Venezuelan oil sector workers are arguably among the worst paid employees in the world, a Venezuelan union found.

Workers in positions spanning from a refining operator to a superintendent are taking home minimum monthly salaries of $20-$40, according to recent details revealed by Venezuela oil union official Ivan Freites.

While the workers also receive monthly food stipends, the combined pay package still offers little or no incentives for them to continue in the oil sector of a country with frequent oil spills, plant explosions and even pirate attacks in Lake Maracaibo, a once booming oil region in western Venezuela.

Venezuela oil salary chart
(Source: Data compiled by Venezuelan oil union official Ivan Freites)

Venezuela’s oil sector struggles to regain relevance under the strain of ongoing political uncertainties, and more recently, U.S. sanctions. A mass exodus of citizens escaping the country’s political, economic and humanitarian crises continues to fuel a brain drain of talent from the oil sector.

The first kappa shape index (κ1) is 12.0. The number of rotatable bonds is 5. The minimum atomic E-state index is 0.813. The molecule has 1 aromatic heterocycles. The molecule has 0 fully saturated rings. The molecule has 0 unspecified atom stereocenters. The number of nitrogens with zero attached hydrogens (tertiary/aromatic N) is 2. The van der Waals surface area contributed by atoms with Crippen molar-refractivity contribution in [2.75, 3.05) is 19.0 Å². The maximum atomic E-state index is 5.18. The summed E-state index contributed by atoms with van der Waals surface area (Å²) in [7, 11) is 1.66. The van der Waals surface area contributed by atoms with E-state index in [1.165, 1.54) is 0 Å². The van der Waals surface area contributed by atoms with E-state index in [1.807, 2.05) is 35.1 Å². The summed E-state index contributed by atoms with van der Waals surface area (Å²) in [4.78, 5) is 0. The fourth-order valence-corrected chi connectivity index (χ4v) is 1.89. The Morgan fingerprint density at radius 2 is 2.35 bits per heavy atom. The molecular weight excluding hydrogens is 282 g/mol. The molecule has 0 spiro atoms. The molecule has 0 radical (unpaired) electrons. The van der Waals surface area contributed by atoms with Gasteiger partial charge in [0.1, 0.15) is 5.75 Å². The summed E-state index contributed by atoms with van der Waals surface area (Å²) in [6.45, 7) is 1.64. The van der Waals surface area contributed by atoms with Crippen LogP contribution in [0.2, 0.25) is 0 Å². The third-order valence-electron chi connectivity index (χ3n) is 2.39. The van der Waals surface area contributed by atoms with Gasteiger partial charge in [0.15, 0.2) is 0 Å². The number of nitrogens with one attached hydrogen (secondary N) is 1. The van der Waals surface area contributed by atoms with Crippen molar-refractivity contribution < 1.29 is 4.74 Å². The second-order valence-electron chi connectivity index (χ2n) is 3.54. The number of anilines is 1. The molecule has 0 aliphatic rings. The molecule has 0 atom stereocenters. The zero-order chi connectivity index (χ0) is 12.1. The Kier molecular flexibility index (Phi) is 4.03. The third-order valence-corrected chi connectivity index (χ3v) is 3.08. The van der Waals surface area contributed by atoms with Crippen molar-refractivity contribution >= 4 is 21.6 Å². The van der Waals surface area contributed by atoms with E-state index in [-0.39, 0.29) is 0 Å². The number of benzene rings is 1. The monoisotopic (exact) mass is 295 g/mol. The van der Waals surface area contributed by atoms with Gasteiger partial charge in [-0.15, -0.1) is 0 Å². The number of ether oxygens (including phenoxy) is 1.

“People continue to leave Venezuela to escape violence, insecurity and threats, as well as lack of food, medicine and essential services,” the U.N. said on its website. “With over 7 million Venezuelan refugees and migrants worldwide, the vast majority in countries within Latin America and the Caribbean, this has become one of the largest displacement crises in the world.”

Venezuela’s oil production, which consultancy IPD said averaged around 700,000 bbl/d in late 2022, is still far from the 3.2 MMbbl/d it produced in 1997, according to OPEC data.

However, a recent authorization granted to California’s Chevron Corp. from the U.S. Office of Assets Control (OFAC) has excited many former oil sector workers in Venezuela looking to reenter the workforce despite the low salaries. Whether more oil sector work opportunities emerge will depend on Washington’s willingness to ease sanctions further and the political will of Venezuela’s President Nicolas Maduro to offer “free and fair” elections in 2024.